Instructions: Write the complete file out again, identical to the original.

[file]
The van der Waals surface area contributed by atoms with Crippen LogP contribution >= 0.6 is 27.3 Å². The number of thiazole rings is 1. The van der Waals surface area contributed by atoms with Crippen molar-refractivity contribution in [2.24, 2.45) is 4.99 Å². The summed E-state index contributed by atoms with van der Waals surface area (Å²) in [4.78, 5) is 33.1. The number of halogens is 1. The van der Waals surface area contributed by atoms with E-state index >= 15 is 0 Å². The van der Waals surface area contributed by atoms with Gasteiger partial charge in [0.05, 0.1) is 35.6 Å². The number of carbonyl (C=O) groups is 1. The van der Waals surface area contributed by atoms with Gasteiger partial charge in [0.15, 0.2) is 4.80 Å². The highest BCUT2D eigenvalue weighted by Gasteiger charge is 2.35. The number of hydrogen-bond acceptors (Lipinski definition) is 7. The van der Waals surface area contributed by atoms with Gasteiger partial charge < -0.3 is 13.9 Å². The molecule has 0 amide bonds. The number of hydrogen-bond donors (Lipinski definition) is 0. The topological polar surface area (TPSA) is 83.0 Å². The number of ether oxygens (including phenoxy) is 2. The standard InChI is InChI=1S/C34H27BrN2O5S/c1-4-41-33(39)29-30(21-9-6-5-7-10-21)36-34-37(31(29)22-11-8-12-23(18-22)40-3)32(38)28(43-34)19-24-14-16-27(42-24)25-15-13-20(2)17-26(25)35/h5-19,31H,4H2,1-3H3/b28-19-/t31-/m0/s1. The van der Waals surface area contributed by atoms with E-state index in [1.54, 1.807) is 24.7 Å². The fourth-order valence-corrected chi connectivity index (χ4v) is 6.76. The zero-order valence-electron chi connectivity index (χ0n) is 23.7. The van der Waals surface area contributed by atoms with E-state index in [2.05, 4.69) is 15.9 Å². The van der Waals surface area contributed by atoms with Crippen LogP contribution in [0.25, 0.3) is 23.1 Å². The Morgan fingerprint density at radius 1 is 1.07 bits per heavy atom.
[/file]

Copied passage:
The van der Waals surface area contributed by atoms with Crippen LogP contribution >= 0.6 is 27.3 Å². The number of thiazole rings is 1. The van der Waals surface area contributed by atoms with Crippen molar-refractivity contribution in [2.24, 2.45) is 4.99 Å². The summed E-state index contributed by atoms with van der Waals surface area (Å²) in [4.78, 5) is 33.1. The number of halogens is 1. The van der Waals surface area contributed by atoms with E-state index >= 15 is 0 Å². The van der Waals surface area contributed by atoms with Gasteiger partial charge in [0.05, 0.1) is 35.6 Å². The number of carbonyl (C=O) groups is 1. The van der Waals surface area contributed by atoms with Gasteiger partial charge in [0.15, 0.2) is 4.80 Å². The highest BCUT2D eigenvalue weighted by Gasteiger charge is 2.35. The number of hydrogen-bond acceptors (Lipinski definition) is 7. The van der Waals surface area contributed by atoms with Gasteiger partial charge < -0.3 is 13.9 Å². The molecule has 0 amide bonds. The number of hydrogen-bond donors (Lipinski definition) is 0. The topological polar surface area (TPSA) is 83.0 Å². The number of ether oxygens (including phenoxy) is 2. The standard InChI is InChI=1S/C34H27BrN2O5S/c1-4-41-33(39)29-30(21-9-6-5-7-10-21)36-34-37(31(29)22-11-8-12-23(18-22)40-3)32(38)28(43-34)19-24-14-16-27(42-24)25-15-13-20(2)17-26(25)35/h5-19,31H,4H2,1-3H3/b28-19-/t31-/m0/s1. The van der Waals surface area contributed by atoms with E-state index in [1.54, 1.807) is 24.7 Å². The fourth-order valence-corrected chi connectivity index (χ4v) is 6.76. The zero-order valence-electron chi connectivity index (χ0n) is 23.7. The van der Waals surface area contributed by atoms with E-state index in [2.05, 4.69) is 15.9 Å². The van der Waals surface area contributed by atoms with Crippen LogP contribution in [0.25, 0.3) is 23.1 Å². The Morgan fingerprint density at radius 1 is 1.07 bits per heavy atom.